Stocks traded higher on Monday in front of the last trading week of 2020 and as President Donald Trump unexpectedly signed an economic relief bill.
The Dow Jones Industrial Average jumped 207 points, or 0.7 %. The S&P 500 climbed 0.7 %, and the Nasdaq Composite rose 0.6 %. All 3 major indexes hit record highs at the open.
President Donald Trump signed a $900 billion Covid-19 relief bill into law, averting a government shutdown and extending unemployment benefits to millions of Americans. The signing came days after Trump suggested he will veto the legislation, demanding $2,000 direct payments to Americans, instead of $600.
All the bluster neither drastically changed to perspective for stocks, as markets still expected (and eventually received) stimulus of a minimum of $900 billion to pass, wrote Tom Essaye, founder of The Sevens Report.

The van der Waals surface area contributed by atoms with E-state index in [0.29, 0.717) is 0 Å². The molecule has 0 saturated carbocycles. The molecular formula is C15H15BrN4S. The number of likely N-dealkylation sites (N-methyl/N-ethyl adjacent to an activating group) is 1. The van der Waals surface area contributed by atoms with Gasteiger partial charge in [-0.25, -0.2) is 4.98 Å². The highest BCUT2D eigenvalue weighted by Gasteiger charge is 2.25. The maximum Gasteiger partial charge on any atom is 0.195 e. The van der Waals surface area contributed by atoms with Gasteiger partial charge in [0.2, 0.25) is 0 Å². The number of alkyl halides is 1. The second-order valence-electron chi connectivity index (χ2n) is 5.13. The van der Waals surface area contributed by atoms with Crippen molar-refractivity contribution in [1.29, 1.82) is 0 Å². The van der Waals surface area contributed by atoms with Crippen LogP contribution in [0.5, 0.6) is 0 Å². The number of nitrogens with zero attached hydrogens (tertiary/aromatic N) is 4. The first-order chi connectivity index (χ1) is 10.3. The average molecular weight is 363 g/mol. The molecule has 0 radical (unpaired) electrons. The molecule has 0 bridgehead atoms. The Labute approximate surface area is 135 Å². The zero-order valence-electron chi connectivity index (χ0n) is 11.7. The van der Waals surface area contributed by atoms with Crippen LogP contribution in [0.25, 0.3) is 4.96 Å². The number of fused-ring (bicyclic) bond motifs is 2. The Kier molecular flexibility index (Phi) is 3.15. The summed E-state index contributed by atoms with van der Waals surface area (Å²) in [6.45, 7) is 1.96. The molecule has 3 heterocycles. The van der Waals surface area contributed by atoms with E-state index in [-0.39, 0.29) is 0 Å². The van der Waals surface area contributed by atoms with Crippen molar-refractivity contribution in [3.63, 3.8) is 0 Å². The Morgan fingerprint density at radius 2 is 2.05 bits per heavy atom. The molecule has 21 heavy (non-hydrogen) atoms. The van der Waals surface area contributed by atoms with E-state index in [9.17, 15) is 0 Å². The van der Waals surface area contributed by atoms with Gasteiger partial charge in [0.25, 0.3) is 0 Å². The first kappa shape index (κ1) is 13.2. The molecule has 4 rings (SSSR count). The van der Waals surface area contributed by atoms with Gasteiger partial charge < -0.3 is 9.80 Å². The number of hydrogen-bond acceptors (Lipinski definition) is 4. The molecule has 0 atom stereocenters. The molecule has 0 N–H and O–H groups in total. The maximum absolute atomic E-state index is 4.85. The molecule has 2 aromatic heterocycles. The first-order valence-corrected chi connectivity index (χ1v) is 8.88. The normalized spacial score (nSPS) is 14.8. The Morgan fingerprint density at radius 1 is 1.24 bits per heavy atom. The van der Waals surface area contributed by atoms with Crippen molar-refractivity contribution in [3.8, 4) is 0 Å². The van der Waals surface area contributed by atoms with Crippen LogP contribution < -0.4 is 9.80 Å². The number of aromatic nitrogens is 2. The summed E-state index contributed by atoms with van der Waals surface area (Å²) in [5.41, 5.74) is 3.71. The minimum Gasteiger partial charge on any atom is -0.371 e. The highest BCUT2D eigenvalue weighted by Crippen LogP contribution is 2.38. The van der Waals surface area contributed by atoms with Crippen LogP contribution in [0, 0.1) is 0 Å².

The five pillars of the rally (Federal stimulus, FOMC stimulus, vaccine rollout, divided government and no double dip recession) re main mainly in place, and until that changes, longer-term view and the moderate for stocks will be good, Essaye included.
Apple led the Dow higher, rising 2.5 %. Tech and materials were the best-performing sectors in the S&P 500, gaining 0.9 % as well as 0.8 %, respectively.
Wall Street is coming off a quiet holiday week wherein the major averages had been flat. The S&P 500 fell 0.2 % last week as several investors procured the chips off into the year-end. The 30-stock Dow eked out a 0.1 % gain for the same period.
Profit-taking might ramp up in the final week of the year, which has thus far seen surprisingly good returns. The S&P 500 has gained 15.4 % year to date, while the Dow has climbed 6.4 %. The Nasdaq has soared 43.2 % this season as investors favored high growth technology labels during the continuing Covid-19 pandemic.
Dr. Anthony Fauci warned on Sunday that the country could see a surge in new Covid 19 infections following Christmas and New Year’s celebrations. 2 vaccines by Pfizer and Moderna have begun the distribution process this month. So far more than one million men and women in the U.S. are vaccinated.